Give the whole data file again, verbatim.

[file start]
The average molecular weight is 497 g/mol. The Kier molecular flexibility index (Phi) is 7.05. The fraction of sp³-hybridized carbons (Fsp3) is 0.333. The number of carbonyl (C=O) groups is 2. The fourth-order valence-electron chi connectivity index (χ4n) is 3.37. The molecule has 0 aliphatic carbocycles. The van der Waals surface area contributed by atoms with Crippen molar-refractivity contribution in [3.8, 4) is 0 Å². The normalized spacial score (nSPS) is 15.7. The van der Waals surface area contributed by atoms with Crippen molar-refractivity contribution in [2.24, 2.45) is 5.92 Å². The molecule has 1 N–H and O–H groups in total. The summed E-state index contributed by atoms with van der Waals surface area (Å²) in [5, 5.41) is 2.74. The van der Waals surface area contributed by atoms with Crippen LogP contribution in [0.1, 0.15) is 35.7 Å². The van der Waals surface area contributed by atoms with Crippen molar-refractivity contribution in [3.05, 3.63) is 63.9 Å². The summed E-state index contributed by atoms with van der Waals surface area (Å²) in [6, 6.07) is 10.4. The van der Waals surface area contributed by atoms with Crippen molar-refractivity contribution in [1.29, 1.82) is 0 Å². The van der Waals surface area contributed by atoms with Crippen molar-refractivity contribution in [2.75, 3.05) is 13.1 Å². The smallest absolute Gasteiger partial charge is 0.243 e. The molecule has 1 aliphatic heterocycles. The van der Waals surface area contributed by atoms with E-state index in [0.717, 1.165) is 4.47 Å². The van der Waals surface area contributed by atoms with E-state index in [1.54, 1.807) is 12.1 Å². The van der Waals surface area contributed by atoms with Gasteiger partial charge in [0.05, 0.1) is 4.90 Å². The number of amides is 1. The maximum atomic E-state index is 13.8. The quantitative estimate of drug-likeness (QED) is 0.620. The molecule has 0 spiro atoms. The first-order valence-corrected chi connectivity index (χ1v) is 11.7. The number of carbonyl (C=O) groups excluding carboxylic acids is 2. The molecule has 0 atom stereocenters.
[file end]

The average molecular weight is 497 g/mol. The Kier molecular flexibility index (Phi) is 7.05. The fraction of sp³-hybridized carbons (Fsp3) is 0.333. The number of carbonyl (C=O) groups is 2. The fourth-order valence-electron chi connectivity index (χ4n) is 3.37. The molecule has 0 aliphatic carbocycles. The van der Waals surface area contributed by atoms with Crippen molar-refractivity contribution in [3.8, 4) is 0 Å². The normalized spacial score (nSPS) is 15.7. The van der Waals surface area contributed by atoms with Crippen molar-refractivity contribution in [2.24, 2.45) is 5.92 Å². The molecule has 1 N–H and O–H groups in total. The summed E-state index contributed by atoms with van der Waals surface area (Å²) in [5, 5.41) is 2.74. The van der Waals surface area contributed by atoms with Crippen LogP contribution in [0.1, 0.15) is 35.7 Å². The van der Waals surface area contributed by atoms with Crippen molar-refractivity contribution in [3.05, 3.63) is 63.9 Å². The summed E-state index contributed by atoms with van der Waals surface area (Å²) in [6, 6.07) is 10.4. The van der Waals surface area contributed by atoms with Crippen molar-refractivity contribution in [1.29, 1.82) is 0 Å². The van der Waals surface area contributed by atoms with Crippen molar-refractivity contribution in [2.75, 3.05) is 13.1 Å². The smallest absolute Gasteiger partial charge is 0.243 e. The molecule has 1 aliphatic heterocycles. The van der Waals surface area contributed by atoms with E-state index in [0.717, 1.165) is 4.47 Å². The van der Waals surface area contributed by atoms with E-state index in [1.54, 1.807) is 12.1 Å². The van der Waals surface area contributed by atoms with Gasteiger partial charge in [0.05, 0.1) is 4.90 Å². The number of amides is 1. The maximum atomic E-state index is 13.8. The quantitative estimate of drug-likeness (QED) is 0.620. The molecule has 0 spiro atoms. The first-order valence-corrected chi connectivity index (χ1v) is 11.7. The number of carbonyl (C=O) groups excluding carboxylic acids is 2. The molecule has 0 atom stereocenters.